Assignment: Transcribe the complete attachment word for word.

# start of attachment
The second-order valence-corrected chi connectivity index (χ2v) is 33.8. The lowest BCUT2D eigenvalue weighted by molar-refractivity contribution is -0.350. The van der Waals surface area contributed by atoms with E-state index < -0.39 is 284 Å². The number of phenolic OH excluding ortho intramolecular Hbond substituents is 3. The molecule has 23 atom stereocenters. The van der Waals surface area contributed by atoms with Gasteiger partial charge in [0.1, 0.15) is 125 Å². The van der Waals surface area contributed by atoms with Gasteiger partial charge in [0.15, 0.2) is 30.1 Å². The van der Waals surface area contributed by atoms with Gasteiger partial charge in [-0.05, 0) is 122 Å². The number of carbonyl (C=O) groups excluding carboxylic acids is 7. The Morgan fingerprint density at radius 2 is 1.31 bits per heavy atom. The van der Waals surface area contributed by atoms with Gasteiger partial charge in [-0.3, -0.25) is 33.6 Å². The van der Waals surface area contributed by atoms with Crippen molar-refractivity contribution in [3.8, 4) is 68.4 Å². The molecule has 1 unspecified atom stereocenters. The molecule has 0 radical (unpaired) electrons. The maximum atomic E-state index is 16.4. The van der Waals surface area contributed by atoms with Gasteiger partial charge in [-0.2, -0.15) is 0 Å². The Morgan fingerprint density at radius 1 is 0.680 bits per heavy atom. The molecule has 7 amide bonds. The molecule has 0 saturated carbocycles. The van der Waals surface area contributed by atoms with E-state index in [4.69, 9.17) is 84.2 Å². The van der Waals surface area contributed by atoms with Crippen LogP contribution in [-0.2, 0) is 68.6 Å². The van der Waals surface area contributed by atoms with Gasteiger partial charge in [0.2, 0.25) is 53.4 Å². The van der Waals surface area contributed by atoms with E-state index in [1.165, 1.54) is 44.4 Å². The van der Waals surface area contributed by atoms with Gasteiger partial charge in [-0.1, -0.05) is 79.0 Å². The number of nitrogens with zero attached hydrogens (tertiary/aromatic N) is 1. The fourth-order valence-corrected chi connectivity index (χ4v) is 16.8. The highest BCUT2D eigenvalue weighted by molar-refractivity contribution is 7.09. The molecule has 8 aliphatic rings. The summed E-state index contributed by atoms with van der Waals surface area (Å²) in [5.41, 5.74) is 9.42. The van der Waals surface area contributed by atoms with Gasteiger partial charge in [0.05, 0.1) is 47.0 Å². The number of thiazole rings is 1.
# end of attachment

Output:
The second-order valence-corrected chi connectivity index (χ2v) is 33.8. The lowest BCUT2D eigenvalue weighted by molar-refractivity contribution is -0.350. The van der Waals surface area contributed by atoms with E-state index < -0.39 is 284 Å². The number of phenolic OH excluding ortho intramolecular Hbond substituents is 3. The molecule has 23 atom stereocenters. The van der Waals surface area contributed by atoms with Gasteiger partial charge in [0.1, 0.15) is 125 Å². The van der Waals surface area contributed by atoms with Gasteiger partial charge in [0.15, 0.2) is 30.1 Å². The van der Waals surface area contributed by atoms with Gasteiger partial charge in [-0.05, 0) is 122 Å². The number of carbonyl (C=O) groups excluding carboxylic acids is 7. The Morgan fingerprint density at radius 2 is 1.31 bits per heavy atom. The van der Waals surface area contributed by atoms with Gasteiger partial charge in [-0.3, -0.25) is 33.6 Å². The van der Waals surface area contributed by atoms with Crippen molar-refractivity contribution in [3.8, 4) is 68.4 Å². The molecule has 1 unspecified atom stereocenters. The molecule has 0 radical (unpaired) electrons. The maximum atomic E-state index is 16.4. The van der Waals surface area contributed by atoms with Gasteiger partial charge in [-0.2, -0.15) is 0 Å². The Morgan fingerprint density at radius 1 is 0.680 bits per heavy atom. The molecule has 7 amide bonds. The molecule has 0 saturated carbocycles. The van der Waals surface area contributed by atoms with E-state index in [4.69, 9.17) is 84.2 Å². The van der Waals surface area contributed by atoms with Crippen LogP contribution in [-0.2, 0) is 68.6 Å². The van der Waals surface area contributed by atoms with Gasteiger partial charge in [0.2, 0.25) is 53.4 Å². The van der Waals surface area contributed by atoms with E-state index in [1.165, 1.54) is 44.4 Å². The van der Waals surface area contributed by atoms with Gasteiger partial charge in [-0.1, -0.05) is 79.0 Å². The number of nitrogens with zero attached hydrogens (tertiary/aromatic N) is 1. The fourth-order valence-corrected chi connectivity index (χ4v) is 16.8. The highest BCUT2D eigenvalue weighted by molar-refractivity contribution is 7.09. The molecule has 8 aliphatic rings. The summed E-state index contributed by atoms with van der Waals surface area (Å²) in [5.41, 5.74) is 9.42. The van der Waals surface area contributed by atoms with Gasteiger partial charge in [0.05, 0.1) is 47.0 Å². The number of thiazole rings is 1.